Joining this pack of shtarkers (Yiddish for tough guys) was Lansky, a scrawny boy who’d emigrated from what was then White Russia in 1911. Their pack became known as the “Bugs and Meyer Gang,” and during Prohibition, they often rode shotgun for “Lucky” Luciano to prevent hijackings of beer and liquor shipments. “Moey and Ben and Meyer were the closest I think of anybody,” Bee would say. But Siegel—who at nearly six feet tall towered over his friends—looked the most like a leader.
Bee had fallen in with Murder Inc., the name the press had given to the enforcement arm—part Jewish, part Italian—of the American Mafia. Before the group was exposed and prosecuted, it is believed to have been responsible for as many as 1,000 contract killings. But to Bee, this was hardly cause for concern. One night she, Moe, and Ben were at a restaurant with Louis “Lepke” Buchalter, the leader of Murder Inc., when a car rounded a corner and machine gun fire strafed the window. Ben yelled, “Down!” and he and Moe tipped the table up, crouching behind it. Bee slid on her stomach to take cover in the restroom. By the time Moe came to the powder room door minutes later and said, “Honey, you can come out now,” the table was reset with a new plate of antipasto as if nothing had happened.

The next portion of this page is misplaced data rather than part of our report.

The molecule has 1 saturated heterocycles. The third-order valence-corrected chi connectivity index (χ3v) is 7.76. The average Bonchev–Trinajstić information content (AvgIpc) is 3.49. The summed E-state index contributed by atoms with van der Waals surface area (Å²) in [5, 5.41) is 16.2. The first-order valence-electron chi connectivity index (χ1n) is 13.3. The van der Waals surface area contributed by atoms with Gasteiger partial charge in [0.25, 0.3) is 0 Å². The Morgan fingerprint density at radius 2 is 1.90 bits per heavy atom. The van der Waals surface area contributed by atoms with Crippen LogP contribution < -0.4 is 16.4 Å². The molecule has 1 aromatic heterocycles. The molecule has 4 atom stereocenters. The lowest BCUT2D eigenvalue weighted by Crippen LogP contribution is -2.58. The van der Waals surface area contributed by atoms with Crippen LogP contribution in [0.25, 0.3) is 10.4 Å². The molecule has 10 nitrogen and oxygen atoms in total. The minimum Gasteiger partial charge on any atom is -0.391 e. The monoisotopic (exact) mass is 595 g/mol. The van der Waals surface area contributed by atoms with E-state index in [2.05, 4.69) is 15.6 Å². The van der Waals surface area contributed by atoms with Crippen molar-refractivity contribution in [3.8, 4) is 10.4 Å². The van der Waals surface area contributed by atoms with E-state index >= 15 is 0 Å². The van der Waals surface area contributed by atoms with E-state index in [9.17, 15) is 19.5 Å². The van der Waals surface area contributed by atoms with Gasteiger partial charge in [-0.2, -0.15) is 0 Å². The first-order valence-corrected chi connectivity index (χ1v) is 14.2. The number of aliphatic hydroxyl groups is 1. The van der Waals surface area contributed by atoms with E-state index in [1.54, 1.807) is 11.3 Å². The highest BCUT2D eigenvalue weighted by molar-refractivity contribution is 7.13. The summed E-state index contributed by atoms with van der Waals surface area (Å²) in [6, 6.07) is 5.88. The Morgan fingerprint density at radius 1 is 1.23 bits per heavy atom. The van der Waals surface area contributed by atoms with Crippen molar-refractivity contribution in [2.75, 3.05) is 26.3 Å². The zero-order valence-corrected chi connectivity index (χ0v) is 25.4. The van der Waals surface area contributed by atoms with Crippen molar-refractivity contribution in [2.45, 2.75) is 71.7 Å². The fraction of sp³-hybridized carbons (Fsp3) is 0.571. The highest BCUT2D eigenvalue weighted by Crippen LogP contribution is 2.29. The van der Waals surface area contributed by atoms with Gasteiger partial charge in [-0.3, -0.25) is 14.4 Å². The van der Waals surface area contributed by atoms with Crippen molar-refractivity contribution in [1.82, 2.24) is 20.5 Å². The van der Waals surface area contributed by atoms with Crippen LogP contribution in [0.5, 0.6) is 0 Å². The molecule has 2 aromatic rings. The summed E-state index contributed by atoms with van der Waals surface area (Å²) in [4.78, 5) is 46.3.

On Thanksgiving Day 1935, Moe and Bee married at the New York City courthouse. Their honeymoon was a luxury cruise on the S.S. Lurline to Panama. Ben Siegel came with them, because Lansky wanted Siegel and Moe to continue on through the Panama Canal to Los Angeles to expand the Mob’s reach on the West Coast. On the ship Bee and Moe conceived their first child, Richard. But it was Ben, not Moe, who had the perfume shop deliver $400 worth of the finest scents to Bee’s stateroom. More than anyone else, Ben seemed determined to instruct Bee on how to be a Mafia wife.